Before you read any further, please recognize I am asking you to think "outside the box." I am thankful that we have the freedom of religion. I understand how terrible it would be for us if we did not have this freedom. So first of all I want to say, "Thank you" to those who have died to make this freedom possible. And above all, I praise God who has providencially allowed me to live in a time where I can worship and study without fear of the persecution of the first few centuries...

That being said, I have reasons to wish reading the Bible was illegal:

1. Persecution is not a bad thing for us spiritually or eternally. In fact, we could probably benefit from more of it. The early apostles and Christians rejoiced in that they were counted worthy to suffer for the name of Christ (Acts 5:41). If we lived under persecution for our faith, there would be very little hypocrisy in the religious realm. You will not die for something for which you are not genuinely dedicated.

2. It would not change anything in my home. My family and I are going to be Christians anyway. No government is going to keep us from reading the Bible and obeying it. If I had to leave the country to study and practice the teachings of the Bible I would do it in a heartbeat. Our allegiance is to the church over any human nation.

3. People would actually start reading it. Try to take something away from folks and see how they respond. We are literally "up in arms" about the debate over gun control. If you took the Bible away from American citizens, it would be like the old days of prohibition. They would be reading it in closets and valleys and caves. Right now, the Bible sits on everbody's shelves and coffee tables untouched. Next to the crucifixion of Jesus, it is the greatest human tragedy of all time.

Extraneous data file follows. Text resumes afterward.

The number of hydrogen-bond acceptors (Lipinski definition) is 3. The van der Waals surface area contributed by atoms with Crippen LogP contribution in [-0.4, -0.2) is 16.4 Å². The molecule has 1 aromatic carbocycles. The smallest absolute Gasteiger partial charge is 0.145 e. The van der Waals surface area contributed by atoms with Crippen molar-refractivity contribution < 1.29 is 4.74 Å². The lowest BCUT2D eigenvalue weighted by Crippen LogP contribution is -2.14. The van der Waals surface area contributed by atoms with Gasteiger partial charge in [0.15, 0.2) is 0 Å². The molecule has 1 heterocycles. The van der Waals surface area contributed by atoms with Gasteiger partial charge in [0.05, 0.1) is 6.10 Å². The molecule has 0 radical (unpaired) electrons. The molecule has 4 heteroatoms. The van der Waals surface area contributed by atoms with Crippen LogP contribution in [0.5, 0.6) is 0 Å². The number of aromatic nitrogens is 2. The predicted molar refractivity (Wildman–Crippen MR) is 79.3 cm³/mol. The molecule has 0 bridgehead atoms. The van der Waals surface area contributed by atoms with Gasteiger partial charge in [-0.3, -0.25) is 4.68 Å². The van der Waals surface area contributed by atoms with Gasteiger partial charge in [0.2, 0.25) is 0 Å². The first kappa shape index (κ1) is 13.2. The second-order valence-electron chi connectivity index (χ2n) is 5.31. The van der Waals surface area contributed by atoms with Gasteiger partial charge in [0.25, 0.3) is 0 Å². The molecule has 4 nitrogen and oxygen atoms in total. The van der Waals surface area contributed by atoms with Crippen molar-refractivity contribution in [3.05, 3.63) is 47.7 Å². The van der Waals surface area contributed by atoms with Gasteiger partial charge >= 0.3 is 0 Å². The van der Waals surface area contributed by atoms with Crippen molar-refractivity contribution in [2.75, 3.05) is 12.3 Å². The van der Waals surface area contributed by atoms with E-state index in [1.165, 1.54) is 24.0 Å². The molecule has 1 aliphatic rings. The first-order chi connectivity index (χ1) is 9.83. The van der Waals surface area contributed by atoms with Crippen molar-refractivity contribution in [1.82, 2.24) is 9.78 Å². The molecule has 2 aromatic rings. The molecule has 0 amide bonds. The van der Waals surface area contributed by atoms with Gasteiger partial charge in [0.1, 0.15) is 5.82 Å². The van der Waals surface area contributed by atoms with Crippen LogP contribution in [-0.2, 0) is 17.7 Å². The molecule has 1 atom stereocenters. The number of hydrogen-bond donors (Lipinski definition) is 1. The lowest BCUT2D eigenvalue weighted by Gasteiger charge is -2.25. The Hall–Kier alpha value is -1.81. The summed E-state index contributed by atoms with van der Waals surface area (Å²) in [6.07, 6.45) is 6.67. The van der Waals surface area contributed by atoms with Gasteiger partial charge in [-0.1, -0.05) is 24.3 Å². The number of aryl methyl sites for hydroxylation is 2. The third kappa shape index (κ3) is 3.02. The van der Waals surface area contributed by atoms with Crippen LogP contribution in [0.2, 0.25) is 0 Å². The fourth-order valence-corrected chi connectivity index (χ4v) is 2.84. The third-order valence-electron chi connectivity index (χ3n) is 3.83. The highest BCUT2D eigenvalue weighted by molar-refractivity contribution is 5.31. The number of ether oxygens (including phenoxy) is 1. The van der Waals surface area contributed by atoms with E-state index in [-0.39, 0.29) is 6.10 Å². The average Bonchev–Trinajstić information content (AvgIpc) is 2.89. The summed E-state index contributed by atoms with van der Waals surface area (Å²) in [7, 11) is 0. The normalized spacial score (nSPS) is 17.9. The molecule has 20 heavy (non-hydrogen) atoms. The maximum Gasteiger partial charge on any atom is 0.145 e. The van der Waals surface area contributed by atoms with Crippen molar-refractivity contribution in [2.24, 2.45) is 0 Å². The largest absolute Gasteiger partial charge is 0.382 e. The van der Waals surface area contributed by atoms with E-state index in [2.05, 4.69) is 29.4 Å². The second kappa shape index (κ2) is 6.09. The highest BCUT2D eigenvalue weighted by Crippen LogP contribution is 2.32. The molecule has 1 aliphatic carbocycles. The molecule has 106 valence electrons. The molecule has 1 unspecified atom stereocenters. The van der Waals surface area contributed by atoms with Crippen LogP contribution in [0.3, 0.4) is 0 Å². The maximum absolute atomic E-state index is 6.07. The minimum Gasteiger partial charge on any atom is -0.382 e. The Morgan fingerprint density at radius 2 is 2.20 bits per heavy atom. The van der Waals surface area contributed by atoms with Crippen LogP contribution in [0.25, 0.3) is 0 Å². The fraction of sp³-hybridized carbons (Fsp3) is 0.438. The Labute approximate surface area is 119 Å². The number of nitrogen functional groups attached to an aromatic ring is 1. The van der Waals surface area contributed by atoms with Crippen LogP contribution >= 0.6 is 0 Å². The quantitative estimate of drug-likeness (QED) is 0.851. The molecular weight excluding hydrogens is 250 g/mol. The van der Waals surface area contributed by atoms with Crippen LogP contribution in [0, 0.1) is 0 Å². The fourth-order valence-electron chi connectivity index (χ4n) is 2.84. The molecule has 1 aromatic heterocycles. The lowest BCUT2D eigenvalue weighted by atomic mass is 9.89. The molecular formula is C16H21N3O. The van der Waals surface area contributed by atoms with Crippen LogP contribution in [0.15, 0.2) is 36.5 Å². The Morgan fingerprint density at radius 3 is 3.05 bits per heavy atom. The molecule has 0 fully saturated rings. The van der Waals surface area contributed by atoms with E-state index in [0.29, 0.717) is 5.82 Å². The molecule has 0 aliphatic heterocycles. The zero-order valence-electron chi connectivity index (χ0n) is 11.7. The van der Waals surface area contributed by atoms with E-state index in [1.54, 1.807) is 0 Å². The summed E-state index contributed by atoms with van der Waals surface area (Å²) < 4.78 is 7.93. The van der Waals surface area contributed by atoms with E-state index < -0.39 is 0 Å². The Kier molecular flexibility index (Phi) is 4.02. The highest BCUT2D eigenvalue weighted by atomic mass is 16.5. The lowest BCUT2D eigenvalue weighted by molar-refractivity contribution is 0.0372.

4. No work of man will ever destroy the Bible. The Bible has almost always been illegal somewhere. People have lied about it. People have misrepresented it. People have tried to rewrite it or change it. People have gathered copies in piles for burning. People have been killed in every fashion imaginable for believing it. But God has preserved it. Jesus said, "Heaven and earth will pass away, but my words will by no means pass away" (Matt. 24:35) The Bible is man's last great hope on earth. The Bible is not going anywhere.

5. People would lift it up. It really is true that we do not appreciate what we have until it is taken from us. Imagine how revered the Word of God would be if it were to be removed from us. Imagine what people would do to get a copy. Imagine the potential spiritual revival that would take place in our world. We need this revival now - and so I have good reason to at least wonder what could happen in human hearts if the Bible was taken away.

"Holy Bible, Book divine,
Precious treasure, thou art mine;
Mine to tell me whence I came;
Mine to teach me what I am." ~ John Burton Sr. (1803)